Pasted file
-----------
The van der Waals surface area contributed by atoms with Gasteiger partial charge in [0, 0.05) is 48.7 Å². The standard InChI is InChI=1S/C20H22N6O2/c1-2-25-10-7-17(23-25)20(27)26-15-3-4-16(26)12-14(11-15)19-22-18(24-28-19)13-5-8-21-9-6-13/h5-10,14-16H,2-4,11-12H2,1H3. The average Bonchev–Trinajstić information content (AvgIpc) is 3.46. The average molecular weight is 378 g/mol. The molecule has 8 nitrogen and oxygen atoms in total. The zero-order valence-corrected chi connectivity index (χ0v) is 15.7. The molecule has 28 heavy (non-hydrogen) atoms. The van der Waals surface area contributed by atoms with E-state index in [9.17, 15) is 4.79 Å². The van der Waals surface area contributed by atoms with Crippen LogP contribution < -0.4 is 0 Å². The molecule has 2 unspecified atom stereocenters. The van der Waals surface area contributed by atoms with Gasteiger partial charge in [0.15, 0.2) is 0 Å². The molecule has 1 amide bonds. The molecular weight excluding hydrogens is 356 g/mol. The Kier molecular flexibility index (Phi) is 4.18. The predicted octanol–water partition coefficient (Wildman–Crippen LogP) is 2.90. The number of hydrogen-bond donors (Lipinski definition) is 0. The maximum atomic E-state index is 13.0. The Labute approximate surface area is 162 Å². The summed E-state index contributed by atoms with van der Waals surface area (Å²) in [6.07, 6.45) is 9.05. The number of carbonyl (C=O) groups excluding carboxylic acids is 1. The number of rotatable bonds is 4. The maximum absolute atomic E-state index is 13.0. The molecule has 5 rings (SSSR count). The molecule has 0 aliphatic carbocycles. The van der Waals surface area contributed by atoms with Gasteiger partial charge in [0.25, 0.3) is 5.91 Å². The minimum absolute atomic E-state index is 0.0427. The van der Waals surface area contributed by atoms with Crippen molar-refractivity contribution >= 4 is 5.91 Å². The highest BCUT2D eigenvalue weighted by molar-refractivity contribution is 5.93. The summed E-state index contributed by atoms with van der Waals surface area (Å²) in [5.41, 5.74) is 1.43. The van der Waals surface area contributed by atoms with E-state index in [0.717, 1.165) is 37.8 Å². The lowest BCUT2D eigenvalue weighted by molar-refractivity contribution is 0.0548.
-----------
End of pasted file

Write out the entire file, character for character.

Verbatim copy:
The van der Waals surface area contributed by atoms with Gasteiger partial charge in [0, 0.05) is 48.7 Å². The standard InChI is InChI=1S/C20H22N6O2/c1-2-25-10-7-17(23-25)20(27)26-15-3-4-16(26)12-14(11-15)19-22-18(24-28-19)13-5-8-21-9-6-13/h5-10,14-16H,2-4,11-12H2,1H3. The average Bonchev–Trinajstić information content (AvgIpc) is 3.46. The average molecular weight is 378 g/mol. The molecule has 8 nitrogen and oxygen atoms in total. The zero-order valence-corrected chi connectivity index (χ0v) is 15.7. The molecule has 28 heavy (non-hydrogen) atoms. The van der Waals surface area contributed by atoms with E-state index in [9.17, 15) is 4.79 Å². The van der Waals surface area contributed by atoms with Crippen LogP contribution < -0.4 is 0 Å². The molecule has 2 unspecified atom stereocenters. The van der Waals surface area contributed by atoms with Gasteiger partial charge in [0.15, 0.2) is 0 Å². The molecule has 1 amide bonds. The molecular weight excluding hydrogens is 356 g/mol. The Kier molecular flexibility index (Phi) is 4.18. The predicted octanol–water partition coefficient (Wildman–Crippen LogP) is 2.90. The number of hydrogen-bond donors (Lipinski definition) is 0. The maximum atomic E-state index is 13.0. The Labute approximate surface area is 162 Å². The summed E-state index contributed by atoms with van der Waals surface area (Å²) in [6.07, 6.45) is 9.05. The number of carbonyl (C=O) groups excluding carboxylic acids is 1. The number of rotatable bonds is 4. The maximum absolute atomic E-state index is 13.0. The molecule has 5 rings (SSSR count). The molecule has 0 aliphatic carbocycles. The van der Waals surface area contributed by atoms with Gasteiger partial charge in [0.25, 0.3) is 5.91 Å². The minimum absolute atomic E-state index is 0.0427. The van der Waals surface area contributed by atoms with Crippen molar-refractivity contribution >= 4 is 5.91 Å². The highest BCUT2D eigenvalue weighted by molar-refractivity contribution is 5.93. The summed E-state index contributed by atoms with van der Waals surface area (Å²) in [5.41, 5.74) is 1.43. The van der Waals surface area contributed by atoms with E-state index in [0.717, 1.165) is 37.8 Å². The lowest BCUT2D eigenvalue weighted by molar-refractivity contribution is 0.0548.